- Pin the armhole seam, being sure to pin the sleeve seam so that it's in line with the armhole, not running down the side seam.
- Sew the first seam for the armhole.
- Pin and sew the first seam for the side of the body.
- Clip seam allowances and turn the seams for both the armhole seam and the body side seam; you'll now have the sleeve right side out and the body inside out.
- Sew the second seam for the armhole.
- Sew the second seam for the side of the body.
I've also been working on the cuff issue. I've decided that just stopping the seam isn't satisfactory, as it tends to leave some small raw edges that don't get caught. However, tapering the seam allowance off to nothing at the points where the cuff hem is turned back avoids that, and alleviates the gathering issue somewhat. It's an improvement, though not perfect. I'll need to think about it some more, experiment a little, and see if I can't find something that works better.
|Wednesday, January 23rd, 2002|
Okay, I have finally completed my first 13th-century chemise. This one is made of muslin and essentially served as a pattern piece for working out the pattern I'm going to use for the linen versions, but it looks nice so I'll probably go ahead and wear it to events in cool weather, then maybe donate it to the local Gold Key when I get a surplus of linen ones made.Basis:
My chemise is based very loosely off an undertunic which purportedly belonged to Louis IX of France (Saint Louis) and is now kept as a relic in the Cathedral of Notre Dame. It's of roughly the same type as the tunics worn by men in the various manuscript pictures I've posted and/or linked to elsewhere in this journal, so I won't repeat those. Here is a picture of the extant garment:
There is a reconstruction of this tunic on the Reconstructing History
garb site. There are some flaws in that reconstruction, in my opinion.
- First, there is apparently a binding of some sort around the neck, which is left out in the reconstruction; this binding is mentioned second-hand in this article by Nicolaa de Bracton (search for "bias" to find it) and shown in the drawing but not the pattern on Marc Carlson's site -- I need to get a copy of Burnham to see exactly briewhat she said about it. I think this binding is necessary, especially if one uses the theoretical pattern layout from Burnham; the triangular neckline otherwise creates weak points at the corners, which isn't sensible for an undertunic. I'm inclined to think this binding is straight-cut, not bias-cut, based on assertions in this article on the Renaissance Tailor site; I agree with the general assertions that bias tape is wasteful of fabric and that straight-cut tape is easy to sew by hand, having put some on the neckline of my son's tunic.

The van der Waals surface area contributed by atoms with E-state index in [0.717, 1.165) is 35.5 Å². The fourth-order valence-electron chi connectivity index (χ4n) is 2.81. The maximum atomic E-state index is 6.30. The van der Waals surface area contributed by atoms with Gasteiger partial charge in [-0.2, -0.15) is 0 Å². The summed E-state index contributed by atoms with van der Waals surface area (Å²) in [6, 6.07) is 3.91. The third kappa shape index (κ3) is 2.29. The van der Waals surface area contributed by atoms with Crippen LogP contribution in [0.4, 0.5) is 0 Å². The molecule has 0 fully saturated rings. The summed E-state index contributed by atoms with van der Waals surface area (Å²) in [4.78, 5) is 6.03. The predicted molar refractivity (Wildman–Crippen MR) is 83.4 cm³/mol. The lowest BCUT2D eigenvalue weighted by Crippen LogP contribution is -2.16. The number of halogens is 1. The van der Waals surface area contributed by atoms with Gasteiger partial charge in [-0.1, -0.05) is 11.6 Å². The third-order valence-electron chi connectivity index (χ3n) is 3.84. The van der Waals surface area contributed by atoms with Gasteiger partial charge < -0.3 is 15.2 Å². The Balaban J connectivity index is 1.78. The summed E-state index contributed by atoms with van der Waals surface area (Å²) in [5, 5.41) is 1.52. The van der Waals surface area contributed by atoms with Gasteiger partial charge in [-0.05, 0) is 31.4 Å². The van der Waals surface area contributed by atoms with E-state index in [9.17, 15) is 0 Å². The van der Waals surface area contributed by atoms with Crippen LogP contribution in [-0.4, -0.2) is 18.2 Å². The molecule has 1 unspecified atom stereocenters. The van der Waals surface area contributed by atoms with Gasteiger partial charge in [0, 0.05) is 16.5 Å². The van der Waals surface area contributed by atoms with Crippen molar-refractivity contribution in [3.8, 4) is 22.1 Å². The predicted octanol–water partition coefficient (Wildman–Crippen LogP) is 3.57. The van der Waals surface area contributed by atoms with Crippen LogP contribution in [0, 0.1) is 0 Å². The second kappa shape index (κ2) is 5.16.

- Second, the sewing order suggested might work if you're just sewing plain seams, but does not work at all if you're doing French seams; you have to sew the sleeve seams, then sew the armhole and side seams as one step.
- Also, if you are doing French seams, it is much easier to sew the sides of the two gores and then sew the gores together in the middle, rather than sewing them together as recommended.
More on these points in the construction section below.Pattern development:
Now, my chemise is based on this extant garment, but only loosely, because a woman's ankle-length chemise is a signficantly different garment from a man's knee-length shirt, in several respects.
- First, using the triangles left over from cutting the sleeves as gores works quite well for the shirt; when you set the bottoms even with the hem, they start at roughly the waist, and give the wearer ample room for walking. However, if you do the same with an ankle-length garment, they only come up to the knees and you get a silhouette like the modern mermaid dress -- not what we're after. Obviously, you need longer gores.
- In addition to being longer, the gores need to be wider. Again, fairly obvious, as soon as you realize that the distance between the feet is greater than the distance between the knees at full stride, so you need a wider hem at ankle length than you need at knee length.
Now, I got this far before I started laying out my pattern, and in addition to cutting the triangles off the sleeves, which I wasn't sure if I'd use or not, I also cut some long triangles, about the length from my waist to the floor, and about twice as wide as the smaller ones. However, when I pinned the pieces together, I realized: